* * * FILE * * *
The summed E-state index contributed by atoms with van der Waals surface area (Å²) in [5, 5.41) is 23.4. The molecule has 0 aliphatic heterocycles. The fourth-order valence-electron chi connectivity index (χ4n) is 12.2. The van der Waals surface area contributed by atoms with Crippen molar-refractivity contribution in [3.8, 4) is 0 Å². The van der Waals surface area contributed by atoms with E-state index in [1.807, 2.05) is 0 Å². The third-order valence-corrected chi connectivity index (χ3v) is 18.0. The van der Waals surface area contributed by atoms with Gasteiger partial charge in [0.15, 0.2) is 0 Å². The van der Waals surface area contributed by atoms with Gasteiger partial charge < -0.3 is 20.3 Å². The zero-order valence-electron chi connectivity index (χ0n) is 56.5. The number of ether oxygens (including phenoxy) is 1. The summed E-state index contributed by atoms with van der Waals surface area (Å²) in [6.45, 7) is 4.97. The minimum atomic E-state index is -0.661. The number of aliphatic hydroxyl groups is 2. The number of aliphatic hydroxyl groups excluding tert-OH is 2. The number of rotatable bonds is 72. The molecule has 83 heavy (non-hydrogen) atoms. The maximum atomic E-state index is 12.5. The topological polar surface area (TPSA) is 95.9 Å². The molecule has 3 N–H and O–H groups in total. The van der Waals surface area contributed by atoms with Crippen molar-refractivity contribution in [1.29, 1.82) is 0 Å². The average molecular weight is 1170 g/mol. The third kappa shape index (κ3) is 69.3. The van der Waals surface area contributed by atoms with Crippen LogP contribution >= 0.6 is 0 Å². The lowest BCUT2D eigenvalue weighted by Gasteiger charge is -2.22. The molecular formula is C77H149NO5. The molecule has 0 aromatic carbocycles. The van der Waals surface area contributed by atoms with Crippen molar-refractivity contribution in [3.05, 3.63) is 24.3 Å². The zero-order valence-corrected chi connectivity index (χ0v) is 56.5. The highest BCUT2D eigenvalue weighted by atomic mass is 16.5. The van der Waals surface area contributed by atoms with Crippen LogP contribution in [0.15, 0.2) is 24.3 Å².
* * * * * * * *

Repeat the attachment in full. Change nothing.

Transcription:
The summed E-state index contributed by atoms with van der Waals surface area (Å²) in [5, 5.41) is 23.4. The molecule has 0 aliphatic heterocycles. The fourth-order valence-electron chi connectivity index (χ4n) is 12.2. The van der Waals surface area contributed by atoms with Crippen molar-refractivity contribution in [3.8, 4) is 0 Å². The van der Waals surface area contributed by atoms with E-state index in [1.807, 2.05) is 0 Å². The third-order valence-corrected chi connectivity index (χ3v) is 18.0. The van der Waals surface area contributed by atoms with Gasteiger partial charge in [0.15, 0.2) is 0 Å². The van der Waals surface area contributed by atoms with Gasteiger partial charge < -0.3 is 20.3 Å². The zero-order valence-electron chi connectivity index (χ0n) is 56.5. The number of ether oxygens (including phenoxy) is 1. The summed E-state index contributed by atoms with van der Waals surface area (Å²) in [6.45, 7) is 4.97. The minimum atomic E-state index is -0.661. The number of aliphatic hydroxyl groups is 2. The number of aliphatic hydroxyl groups excluding tert-OH is 2. The number of rotatable bonds is 72. The molecule has 83 heavy (non-hydrogen) atoms. The maximum atomic E-state index is 12.5. The topological polar surface area (TPSA) is 95.9 Å². The molecule has 3 N–H and O–H groups in total. The van der Waals surface area contributed by atoms with Crippen molar-refractivity contribution in [1.29, 1.82) is 0 Å². The average molecular weight is 1170 g/mol. The third kappa shape index (κ3) is 69.3. The van der Waals surface area contributed by atoms with Crippen LogP contribution >= 0.6 is 0 Å². The lowest BCUT2D eigenvalue weighted by Gasteiger charge is -2.22. The molecular formula is C77H149NO5. The molecule has 0 aromatic carbocycles. The van der Waals surface area contributed by atoms with Crippen molar-refractivity contribution in [3.05, 3.63) is 24.3 Å². The zero-order valence-corrected chi connectivity index (χ0v) is 56.5. The highest BCUT2D eigenvalue weighted by atomic mass is 16.5. The van der Waals surface area contributed by atoms with Crippen LogP contribution in [0.15, 0.2) is 24.3 Å².